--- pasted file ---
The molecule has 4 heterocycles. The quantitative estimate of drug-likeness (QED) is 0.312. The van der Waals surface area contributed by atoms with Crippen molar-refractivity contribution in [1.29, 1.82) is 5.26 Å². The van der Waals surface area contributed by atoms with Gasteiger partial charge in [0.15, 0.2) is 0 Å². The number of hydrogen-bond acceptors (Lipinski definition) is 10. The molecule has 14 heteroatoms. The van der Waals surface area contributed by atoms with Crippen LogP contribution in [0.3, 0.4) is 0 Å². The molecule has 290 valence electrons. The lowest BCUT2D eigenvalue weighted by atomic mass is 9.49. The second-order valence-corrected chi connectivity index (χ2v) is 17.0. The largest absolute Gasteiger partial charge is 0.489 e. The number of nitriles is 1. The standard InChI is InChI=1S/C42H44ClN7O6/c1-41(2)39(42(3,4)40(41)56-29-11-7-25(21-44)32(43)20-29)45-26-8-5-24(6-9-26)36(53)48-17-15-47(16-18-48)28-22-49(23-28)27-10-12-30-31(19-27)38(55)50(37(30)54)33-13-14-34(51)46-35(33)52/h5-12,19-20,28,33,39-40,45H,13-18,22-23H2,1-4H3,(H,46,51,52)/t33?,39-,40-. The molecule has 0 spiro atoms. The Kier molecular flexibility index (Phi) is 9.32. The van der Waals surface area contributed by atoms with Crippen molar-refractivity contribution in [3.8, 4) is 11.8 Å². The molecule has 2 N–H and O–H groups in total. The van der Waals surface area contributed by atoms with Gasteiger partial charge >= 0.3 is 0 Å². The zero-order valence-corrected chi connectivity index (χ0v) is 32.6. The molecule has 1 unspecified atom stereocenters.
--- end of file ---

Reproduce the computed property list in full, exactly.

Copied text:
The molecule has 4 heterocycles. The quantitative estimate of drug-likeness (QED) is 0.312. The van der Waals surface area contributed by atoms with Crippen molar-refractivity contribution in [1.29, 1.82) is 5.26 Å². The van der Waals surface area contributed by atoms with Gasteiger partial charge in [0.15, 0.2) is 0 Å². The number of hydrogen-bond acceptors (Lipinski definition) is 10. The molecule has 14 heteroatoms. The van der Waals surface area contributed by atoms with Crippen LogP contribution in [0.3, 0.4) is 0 Å². The molecule has 290 valence electrons. The lowest BCUT2D eigenvalue weighted by atomic mass is 9.49. The second-order valence-corrected chi connectivity index (χ2v) is 17.0. The largest absolute Gasteiger partial charge is 0.489 e. The number of nitriles is 1. The standard InChI is InChI=1S/C42H44ClN7O6/c1-41(2)39(42(3,4)40(41)56-29-11-7-25(21-44)32(43)20-29)45-26-8-5-24(6-9-26)36(53)48-17-15-47(16-18-48)28-22-49(23-28)27-10-12-30-31(19-27)38(55)50(37(30)54)33-13-14-34(51)46-35(33)52/h5-12,19-20,28,33,39-40,45H,13-18,22-23H2,1-4H3,(H,46,51,52)/t33?,39-,40-. The molecule has 0 spiro atoms. The Kier molecular flexibility index (Phi) is 9.32. The van der Waals surface area contributed by atoms with Crippen molar-refractivity contribution in [3.8, 4) is 11.8 Å². The molecule has 2 N–H and O–H groups in total. The van der Waals surface area contributed by atoms with Gasteiger partial charge >= 0.3 is 0 Å². The zero-order valence-corrected chi connectivity index (χ0v) is 32.6. The molecule has 1 unspecified atom stereocenters.